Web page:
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Consumer guide to eye lubricants:

Over-the-counter artificial tears, gels, ointments, sprays and specialty prescription-only lubricants for dry eye


Directory of Eye Lubricants

Click here for an alphabetical listing of artificial tears, gels, ointments and sprays including active ingredients, preservatives (if any), approximate costs, and links for more information.

Click here to browse the same products by type or active ingredient. They are grouped as Methylcellulose tears & liquigels Glycerin tears Emollients PVA & Povidone tears Homeopathic tears Gels & liquigels Ointments Eyelid sprays and Specialty Rx lubricants

Frequently Asked Questions

Discusses common questions about the use of over-the-counter eye lubricants.

Product Recalls

Link goes to the Consumer Alerts forum on Dry Eye Talk.

Key

Notes



 

List - Alphabetical

Artificial tears, gels, liquigels, ointments and sprays

 

PRODUCT ACTIVE INGREDIENT(S) PRESERVATIVE
Advanced Eye Relief "Environmental" 1.0% Glycerin BAK !!!
Advanced Eye Relief "Rejuvenation"

0.3% Glycerin
1.0% Propylene glycol

BAK !!!
Advanced Eye Relief Night Time (fmrly. Moisture Eyes PM) White petrolatum, mineral oil None (PF)

Bion Tears

0.3% HPMC, 0.1% Dextran 70 None (PF)
Blink (R) Polyethylene glycol 400 0.25%. Also has sodium hyaluronate. Sodium chlorate
Clarymist Soy lecithin 1.0% Phenoxyethanol 0.5%
Freshkote (2) 2.7% blended PVAs, 2% povidone Polexitonium
Genteal Mild 0.2% HPMC GenAqua
Genteal Moderate to Severe 0.3% HPMC, 0.25% CMC GenAqua
Genteal Gel 0.3% HPMC, Carbopol 980 GenAqua
Genteal PM White petrolatum, mineral oil None (PF)
Hypotears 1.0% PVA, 1.0% polyethylene glycol BAK !!! but also comes in unpreserved unit dose
Lacrilube White petrolatum, mineral oil Chlorobutanol
Lacrisert    
Moisture Eyes See "Advanced Eye Relief"
Nature's Tears Eye Mist   None
Quintess Qusome eyelid spray TBA TBA
Oasis Tears 0.2% glycerin (15%) None (PF)
Oasis Tears Plus 0.2% glycerin (30%) None (PF)
Optive Lubricant Eye Drops 0.5% CMC, 0.9% glycerin Purite ?
Refresh Lubricant Eye Drops 1.6% PVA, 0.4% povidone None (PF)
Puralube ointment 85% petrolatum, 15% mineral oil  
Refresh Tears 0.5% CMC Purite
Refresh Plus 0.5% CMC None (PF)
Refresh Celluvisc 1.0% CMC None (PF)
Refresh Endura Glycerin 1.0%, polysorbate 80 1.0% None (PF)
Refresh Liquigel 1.0% CMC Purite
Refresh PM White petrolatum, mineral oil None (PF)
Similasan

HOMEOPATHIC
mercurius sublimatus 6x, belladonna 6x, euphrasia 6x

silver sulfate
Soothe Glycerin (0.6%), propylene glycol (0.6%) None (PF)
Soothe XP ("Extra Protection") Light mineral oil (1%), mineral oil (4.5%) Polyhexamethylene Biguanide

Soothe Xtra Hydration (new 2010)

SUBJECT TO RECALL! CLICK HERE FOR DETAILS

Glycerin (0.55%), propylene glycol (0.55%) Butylated hydroxyanisole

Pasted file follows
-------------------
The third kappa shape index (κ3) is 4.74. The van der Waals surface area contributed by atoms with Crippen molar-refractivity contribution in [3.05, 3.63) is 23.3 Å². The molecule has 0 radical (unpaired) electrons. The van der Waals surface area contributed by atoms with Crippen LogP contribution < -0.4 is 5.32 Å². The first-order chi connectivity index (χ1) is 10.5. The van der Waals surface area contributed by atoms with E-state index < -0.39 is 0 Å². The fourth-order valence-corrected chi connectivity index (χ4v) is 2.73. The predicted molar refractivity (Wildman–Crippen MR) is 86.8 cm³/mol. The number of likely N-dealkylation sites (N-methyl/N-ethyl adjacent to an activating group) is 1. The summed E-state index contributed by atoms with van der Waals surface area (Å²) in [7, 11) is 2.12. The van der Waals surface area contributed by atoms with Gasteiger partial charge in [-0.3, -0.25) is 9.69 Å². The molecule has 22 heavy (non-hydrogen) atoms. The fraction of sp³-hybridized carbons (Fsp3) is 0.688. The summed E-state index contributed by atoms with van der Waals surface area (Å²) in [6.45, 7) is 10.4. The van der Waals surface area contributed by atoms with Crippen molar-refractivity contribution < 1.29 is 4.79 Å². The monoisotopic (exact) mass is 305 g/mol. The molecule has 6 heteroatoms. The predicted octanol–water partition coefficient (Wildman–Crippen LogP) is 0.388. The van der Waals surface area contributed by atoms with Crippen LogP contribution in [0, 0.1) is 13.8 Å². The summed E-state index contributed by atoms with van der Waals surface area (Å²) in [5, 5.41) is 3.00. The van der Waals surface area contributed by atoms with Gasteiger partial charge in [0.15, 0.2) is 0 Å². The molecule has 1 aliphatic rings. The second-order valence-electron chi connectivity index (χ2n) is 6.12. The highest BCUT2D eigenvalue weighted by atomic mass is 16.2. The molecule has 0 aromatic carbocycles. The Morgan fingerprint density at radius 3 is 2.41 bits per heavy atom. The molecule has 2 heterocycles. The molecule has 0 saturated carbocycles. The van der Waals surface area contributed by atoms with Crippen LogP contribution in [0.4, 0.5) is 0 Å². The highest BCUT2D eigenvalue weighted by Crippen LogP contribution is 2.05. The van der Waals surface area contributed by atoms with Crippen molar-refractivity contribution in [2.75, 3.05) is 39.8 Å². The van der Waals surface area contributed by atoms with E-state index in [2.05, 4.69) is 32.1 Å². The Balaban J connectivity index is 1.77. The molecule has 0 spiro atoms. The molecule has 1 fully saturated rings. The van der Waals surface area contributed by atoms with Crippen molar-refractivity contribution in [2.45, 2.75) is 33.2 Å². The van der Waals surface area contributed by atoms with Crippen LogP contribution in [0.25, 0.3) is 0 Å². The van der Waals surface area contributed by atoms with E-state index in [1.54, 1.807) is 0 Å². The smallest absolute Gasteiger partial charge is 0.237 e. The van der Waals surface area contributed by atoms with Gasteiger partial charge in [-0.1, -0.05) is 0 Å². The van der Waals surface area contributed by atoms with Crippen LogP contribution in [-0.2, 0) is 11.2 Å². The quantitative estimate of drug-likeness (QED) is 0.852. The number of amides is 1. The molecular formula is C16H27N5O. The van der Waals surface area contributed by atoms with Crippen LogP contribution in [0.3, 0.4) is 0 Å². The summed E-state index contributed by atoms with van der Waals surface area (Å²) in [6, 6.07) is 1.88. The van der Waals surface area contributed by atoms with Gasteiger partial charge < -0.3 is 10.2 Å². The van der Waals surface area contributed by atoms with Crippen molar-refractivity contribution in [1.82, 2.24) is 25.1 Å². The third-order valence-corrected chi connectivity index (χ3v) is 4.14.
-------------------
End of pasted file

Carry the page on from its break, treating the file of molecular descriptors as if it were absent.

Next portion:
Systane 0.4% Polyethylene Glycol 400, 0.3% Polyethylene Glycol Polyquad
Systane 0.4% Polyethylene Glycol 400, 0.3% Polyethylene Glycol None (PF)

Systane Free

SUBJECT TO RECALL! PLEASE CLICK HERE for details.

0.4% Polyethylene Glycol 400, 0.3% Polyethylene Glycol "preservative free in the eye"
Tears Again liposome spray TBA TBA
Tears Naturale Forte 0.3% HPMC, 0.1% Dextran 70, 0.2% glycerin Polyquad
Tears Naturale II 0.3% HPMC, 0.1% Dextran 70 Polyquad
Tears Naturale Free 0.3% HPMC, 0.1% Dextran 70 None (PF)
Tears Naturale PM White petrolatum, mineral oil None (PF)
Thera Tears 0.25% CMC Sodium perborate
Thera Tears single-use vials 0.25% CMC None (PF)
Thera Tears Liquigel 1.0% CMC None (PF)
Visine Tears 0.2% HPMC, 0.2% glycerin, 1% polyethylene glycol 400 BAK
Visine Pure Tears Portables 0.2% HPMC, 0.2% glycerin, 1% polyethylene glycol 400 None (PF)
Visine Pure Tears Single Drop Dispenser 0.2% HPMC, 0.2% glycerin, 1% polyethylene glycol 400  
Viva Drops Polysorbate-80 (1%) None

List - grouped by type / ingredients

ARTIFICIAL TEARS & LIQUIGELS: METHYLCELLULOSE

PRODUCT ACTIVE INGREDIENT(S) PRESERVATIVE

Bion Tears

0.3% HPMC, 0.1% Dextran 70 None (PF)
Genteal Mild 0.2% HPMC GenAqua
Genteal Moderate to Severel 0.3% HPMC, 0.25% CMC GenAqua
Optive 0.5% CMC
0.9% Glycerin
Purite ?
Refresh Tears 0.5% CMC Purite
Refresh Plus 0.5% CMC None (PF)
Refresh Celluvisc 1.0% CMC None (PF)
Refresh Endura Glycerin 1.0%, polysorbate 80 1.0% None (PF)
Refresh Liquigel 1.0% CMC Purite
Tears Naturale Forte 0.3% HPMC, 0.1% Dextran 70, 0.2% glycerin Polyquad
Tears Naturale II 0.3% HPMC, 0.1% Dextran 70 Polyquad
Tears Naturale Free 0.3% HPMC, 0.1% Dextran 70 None (PF)
Thera Tears 0.25% CMC Sodium perborate
Thera Tears single-use vials 0.25% CMC None (PF)
Thera Tears Liquigel 1.0% CMC None (PF)
Visine Tears 0.2% HPMC, 0.2% glycerin, 1% polyethylene glycol 400 BAK !!
Visine Pure Tears Portables 0.2% HPMC, 0.2% glycerin, 1% polyethylene glycol 400 None (PF)
Visine Pure Tears Single Drop Dispenser 0.2% HPMC, 0.2% glycerin, 1% polyethylene glycol 400  

Artificial tears: PROPYLENE GLYCOL AND/OR glycerin

PRODUCT ACTIVE INGREDIENT(S) PRESERVATIVE
Note: "Advanced Eye Relief" is the B&L product line formerly known as MoistureEyes
Advanced Eye Relief "Environmental" 1.0% Propylene glycol, 0.3% glycerin BAK !!!
Advanced Eye Relief "Rejuvenation" 0.95% propylene glycol BAK !!!
Advanced Eye Relief "Rejuvenation" 0.95% propylene glycol None (PF)
Oasis Tears 0.2% glycerin (15%) None (PF)